Barnes & Noble forced out of The Bronx

22 October 2014

From Welcome2TheBronx:

Imagine a borough of over 1.4 million people without a single book store.

We keep hearing our Borough President mentioning The “New” Bronx when he talks about all the developments going on in our borough —  something which many find rather offensive.  When the Mall at Bay Plaza opened back in August, he used it yet again.  Since the mall opened, several businesses have been forced out by rising rents at the malls developed and run by Prestige Properties and now our last bookstore has fallen victim to this “New Bronx” mantra.

Welcome2TheBronx first heard about this from Amelia Zaino, a 24 year old graduate student at Lehman College studying Geographic Information Studies who lives in Co-op City. Zaino posted about it in the Facebook Group Bronx Movers & Shakers(after reading about it in the Co-op City Times) and immediately started a petition, along with her friend Jessica Cruz, addressed to Prestige Properties to keep Barnes and Noble in place at Bay Plaza.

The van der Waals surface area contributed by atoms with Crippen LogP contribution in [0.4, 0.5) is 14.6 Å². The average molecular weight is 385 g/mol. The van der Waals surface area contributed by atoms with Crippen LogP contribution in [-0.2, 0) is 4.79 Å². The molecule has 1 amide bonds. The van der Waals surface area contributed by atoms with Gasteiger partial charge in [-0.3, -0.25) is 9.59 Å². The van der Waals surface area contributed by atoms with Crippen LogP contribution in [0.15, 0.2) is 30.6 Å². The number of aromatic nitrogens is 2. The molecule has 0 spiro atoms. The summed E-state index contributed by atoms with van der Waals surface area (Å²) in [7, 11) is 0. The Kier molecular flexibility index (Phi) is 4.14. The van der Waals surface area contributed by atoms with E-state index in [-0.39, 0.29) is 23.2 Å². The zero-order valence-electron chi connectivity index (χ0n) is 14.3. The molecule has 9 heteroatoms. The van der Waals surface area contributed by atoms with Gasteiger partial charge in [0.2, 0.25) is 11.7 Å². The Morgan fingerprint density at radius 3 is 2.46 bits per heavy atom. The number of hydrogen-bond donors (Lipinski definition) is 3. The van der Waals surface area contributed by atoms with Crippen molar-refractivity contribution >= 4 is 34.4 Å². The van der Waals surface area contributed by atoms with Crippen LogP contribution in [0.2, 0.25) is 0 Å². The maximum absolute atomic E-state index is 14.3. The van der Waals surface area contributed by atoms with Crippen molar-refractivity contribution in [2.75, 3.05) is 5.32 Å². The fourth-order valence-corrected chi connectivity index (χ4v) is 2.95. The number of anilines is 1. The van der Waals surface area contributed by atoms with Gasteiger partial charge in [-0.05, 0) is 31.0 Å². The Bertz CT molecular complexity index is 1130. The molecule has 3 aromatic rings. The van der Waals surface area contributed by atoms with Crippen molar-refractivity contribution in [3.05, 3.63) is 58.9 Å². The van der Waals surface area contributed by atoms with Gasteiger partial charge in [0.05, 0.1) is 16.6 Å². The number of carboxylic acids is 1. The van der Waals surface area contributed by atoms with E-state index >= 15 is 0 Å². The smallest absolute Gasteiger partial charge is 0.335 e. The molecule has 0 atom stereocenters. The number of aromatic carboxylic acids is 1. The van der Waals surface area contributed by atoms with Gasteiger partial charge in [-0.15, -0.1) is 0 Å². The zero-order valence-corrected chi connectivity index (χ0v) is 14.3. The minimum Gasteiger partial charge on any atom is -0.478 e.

. . . .

In a statement issued to Welcome2TheBronx, Barnes and Noble’s VP for Development, David Dearson said, “Our lease is expiring and we worked diligently to extend the lease. The property owner informed us that they had other users who were willing to pay in excess of what Barnes & Noble was paying for the leased space. We operated our Bronx store and were happy to serve the community for 15 years. We’ll look to re-open as soon as an opportunity presents itself.”

Link to the rest at Welcome2TheBronx

Thriving in an Amazon world

21 October 2014

From Fortune: